The Norval Sovereign African Art Prize 2022 Benefit Auction | Hosted by Sotheby’s

The Norval Sovereign African Art Prize 2022 Benefit Auction | Hosted by Sotheby’s

View full screen - View 1 of Lot 7. Ndlovukazi  .

Kimathi Mafafo

Ndlovukazi

No reserve

Lot Closed

February 22, 05:07 PM GMT

Estimate

5,000 - 8,000 USD

Lot Details

Description

Kimathi Mafafo

South African

b.1984

Ndlovukazi 


hand stitched and machine stitched embroidery on fabric

101.5 by 62.5cm., 40 by 24½in. 

framed: 109.5 by 69cm., 43 by 27in.

Please be aware of the Conditions of Sale when bidding. As a benefit auction, there is no buyer’s premium charged. The only additional costs due to the winning bidder are applicable sales tax and shipping. Works auctioned are sold “as is,” and condition reports are included with lot descriptions as available. In-person previews of the auction artwork will be available at Norval Foundation at 4 Steenberg Rd, Tokai, Cape Town, 7945, South Africa from 26 January – 22 February, Monday to Sundays 9 AM – 5:00 PM (Closed on Tuesdays). Please note that while this auction is hosted on Sothebys.com, it is being administered by Norval Foundation (“the museum”), and all post-sale matters (inclusive of invoicing and property pickup/shipment) will be handled by the museum. As such, Sotheby’s will share the contact details for the winning bidders with the museum so that they may be in touch directly post-sale.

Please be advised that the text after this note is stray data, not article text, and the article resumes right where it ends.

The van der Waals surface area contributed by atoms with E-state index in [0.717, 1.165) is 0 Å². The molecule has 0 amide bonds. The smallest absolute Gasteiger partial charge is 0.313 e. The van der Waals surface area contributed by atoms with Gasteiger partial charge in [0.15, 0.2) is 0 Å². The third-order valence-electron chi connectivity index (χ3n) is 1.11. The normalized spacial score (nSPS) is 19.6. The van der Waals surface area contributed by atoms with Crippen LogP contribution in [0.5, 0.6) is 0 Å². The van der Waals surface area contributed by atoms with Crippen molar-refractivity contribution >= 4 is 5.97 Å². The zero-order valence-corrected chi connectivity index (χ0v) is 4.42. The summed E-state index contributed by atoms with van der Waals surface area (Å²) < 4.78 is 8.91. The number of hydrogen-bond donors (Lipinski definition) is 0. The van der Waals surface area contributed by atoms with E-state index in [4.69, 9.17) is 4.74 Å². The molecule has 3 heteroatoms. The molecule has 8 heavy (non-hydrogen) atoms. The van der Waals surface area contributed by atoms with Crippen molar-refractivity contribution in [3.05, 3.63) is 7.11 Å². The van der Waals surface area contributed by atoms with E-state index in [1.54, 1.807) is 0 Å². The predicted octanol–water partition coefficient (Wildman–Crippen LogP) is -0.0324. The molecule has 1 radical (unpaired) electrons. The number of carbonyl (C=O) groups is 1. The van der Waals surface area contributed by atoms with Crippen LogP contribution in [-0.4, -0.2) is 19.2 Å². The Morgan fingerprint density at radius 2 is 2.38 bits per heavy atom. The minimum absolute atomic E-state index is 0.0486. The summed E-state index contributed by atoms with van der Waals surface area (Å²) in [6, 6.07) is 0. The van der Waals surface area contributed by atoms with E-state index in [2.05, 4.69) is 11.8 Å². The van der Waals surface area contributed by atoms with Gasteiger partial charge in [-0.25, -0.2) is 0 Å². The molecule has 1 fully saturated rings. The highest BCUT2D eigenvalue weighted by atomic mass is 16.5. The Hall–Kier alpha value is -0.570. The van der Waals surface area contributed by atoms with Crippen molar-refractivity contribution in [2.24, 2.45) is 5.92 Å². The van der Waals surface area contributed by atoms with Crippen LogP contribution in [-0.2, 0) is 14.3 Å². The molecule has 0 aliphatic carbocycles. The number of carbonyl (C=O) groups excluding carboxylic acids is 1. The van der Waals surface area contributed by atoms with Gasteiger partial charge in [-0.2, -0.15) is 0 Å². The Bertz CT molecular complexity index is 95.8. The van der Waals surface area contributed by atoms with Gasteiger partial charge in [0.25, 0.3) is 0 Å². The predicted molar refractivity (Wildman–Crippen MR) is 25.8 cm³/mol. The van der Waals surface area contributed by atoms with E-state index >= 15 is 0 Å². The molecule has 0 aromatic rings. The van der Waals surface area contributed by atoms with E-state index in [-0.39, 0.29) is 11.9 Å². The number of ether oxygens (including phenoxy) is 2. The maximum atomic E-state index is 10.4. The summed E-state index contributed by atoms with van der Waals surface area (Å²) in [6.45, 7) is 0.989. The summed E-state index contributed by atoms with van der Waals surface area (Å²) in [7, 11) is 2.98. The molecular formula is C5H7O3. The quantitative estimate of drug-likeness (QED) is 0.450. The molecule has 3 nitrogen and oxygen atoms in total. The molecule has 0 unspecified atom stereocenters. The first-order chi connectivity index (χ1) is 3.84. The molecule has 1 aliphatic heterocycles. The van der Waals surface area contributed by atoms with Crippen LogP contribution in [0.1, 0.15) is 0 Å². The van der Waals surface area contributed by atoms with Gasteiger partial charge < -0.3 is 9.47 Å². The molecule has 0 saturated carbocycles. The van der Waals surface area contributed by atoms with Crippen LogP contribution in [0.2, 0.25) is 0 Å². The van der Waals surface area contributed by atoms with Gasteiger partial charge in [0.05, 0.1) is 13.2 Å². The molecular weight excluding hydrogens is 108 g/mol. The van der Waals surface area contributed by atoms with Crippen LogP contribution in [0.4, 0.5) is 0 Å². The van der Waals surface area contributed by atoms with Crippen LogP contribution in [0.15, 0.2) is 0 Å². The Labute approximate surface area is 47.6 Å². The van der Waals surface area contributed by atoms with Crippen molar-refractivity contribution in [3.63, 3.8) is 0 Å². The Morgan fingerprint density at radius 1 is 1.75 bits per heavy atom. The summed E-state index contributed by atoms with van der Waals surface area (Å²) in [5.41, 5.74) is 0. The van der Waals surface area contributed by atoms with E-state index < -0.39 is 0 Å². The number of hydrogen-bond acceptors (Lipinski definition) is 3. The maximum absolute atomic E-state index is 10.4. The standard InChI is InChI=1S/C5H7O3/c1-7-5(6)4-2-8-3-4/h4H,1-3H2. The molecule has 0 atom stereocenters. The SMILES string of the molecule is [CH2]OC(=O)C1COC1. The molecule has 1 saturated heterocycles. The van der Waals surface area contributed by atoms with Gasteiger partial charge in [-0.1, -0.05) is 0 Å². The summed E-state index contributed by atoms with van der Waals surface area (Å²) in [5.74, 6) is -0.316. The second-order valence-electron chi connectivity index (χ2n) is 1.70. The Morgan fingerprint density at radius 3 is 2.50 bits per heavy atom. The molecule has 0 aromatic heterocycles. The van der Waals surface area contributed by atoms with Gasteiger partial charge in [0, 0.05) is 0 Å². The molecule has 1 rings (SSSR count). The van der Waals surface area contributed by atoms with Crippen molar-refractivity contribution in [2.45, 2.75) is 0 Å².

This work has been kindly donated by the artist

Kimathi Mafafo (b.1984, South Africa) is an artist whose works question historical stereotypes around gender inequality in Africa. The imagery present in her work is partly guided by a desire to celebrate the black female form, inspiring women to embrace their own worth and beauty. Her earliest works are partly autobiographical and tell the story of a woman withdrawing from the urban lifestyle and finding strength in nature and within herself. 

 

Ndlovukazi follows a body of work in which the works are both hand embroidered and machine stitched on hand-made fabric. This skill was passed on by Mafafo’s late grandmother who she used to help as a young girl. Inspired by stories of women around her, Mafafo likens the woman in her work to flowers slowly blossoming against all odds, subtly criticising traditional gender roles while at the same time encouraging women to realize their own strength.